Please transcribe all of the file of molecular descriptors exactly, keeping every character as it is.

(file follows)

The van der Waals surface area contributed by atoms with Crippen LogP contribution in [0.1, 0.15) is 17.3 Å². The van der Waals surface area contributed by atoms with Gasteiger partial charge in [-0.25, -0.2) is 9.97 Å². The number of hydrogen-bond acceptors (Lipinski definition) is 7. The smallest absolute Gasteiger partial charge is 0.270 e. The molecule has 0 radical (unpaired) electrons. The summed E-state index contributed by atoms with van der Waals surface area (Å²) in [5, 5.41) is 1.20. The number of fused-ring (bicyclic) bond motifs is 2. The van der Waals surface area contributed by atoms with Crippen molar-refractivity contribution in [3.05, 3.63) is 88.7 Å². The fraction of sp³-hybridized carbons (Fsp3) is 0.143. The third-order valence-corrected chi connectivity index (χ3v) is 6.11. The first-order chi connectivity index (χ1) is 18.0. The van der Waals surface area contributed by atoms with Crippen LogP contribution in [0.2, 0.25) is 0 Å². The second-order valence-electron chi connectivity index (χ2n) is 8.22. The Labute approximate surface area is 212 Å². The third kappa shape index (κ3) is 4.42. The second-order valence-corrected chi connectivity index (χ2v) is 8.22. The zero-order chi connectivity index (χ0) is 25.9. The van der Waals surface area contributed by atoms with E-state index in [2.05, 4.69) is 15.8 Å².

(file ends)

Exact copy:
The van der Waals surface area contributed by atoms with Crippen LogP contribution in [0.1, 0.15) is 17.3 Å². The van der Waals surface area contributed by atoms with Gasteiger partial charge in [-0.25, -0.2) is 9.97 Å². The number of hydrogen-bond acceptors (Lipinski definition) is 7. The smallest absolute Gasteiger partial charge is 0.270 e. The molecule has 0 radical (unpaired) electrons. The summed E-state index contributed by atoms with van der Waals surface area (Å²) in [5, 5.41) is 1.20. The number of fused-ring (bicyclic) bond motifs is 2. The van der Waals surface area contributed by atoms with Crippen molar-refractivity contribution in [3.05, 3.63) is 88.7 Å². The fraction of sp³-hybridized carbons (Fsp3) is 0.143. The third-order valence-corrected chi connectivity index (χ3v) is 6.11. The first-order chi connectivity index (χ1) is 18.0. The van der Waals surface area contributed by atoms with Crippen LogP contribution in [0.2, 0.25) is 0 Å². The second-order valence-electron chi connectivity index (χ2n) is 8.22. The Labute approximate surface area is 212 Å². The third kappa shape index (κ3) is 4.42. The second-order valence-corrected chi connectivity index (χ2v) is 8.22. The zero-order chi connectivity index (χ0) is 25.9. The van der Waals surface area contributed by atoms with E-state index in [2.05, 4.69) is 15.8 Å².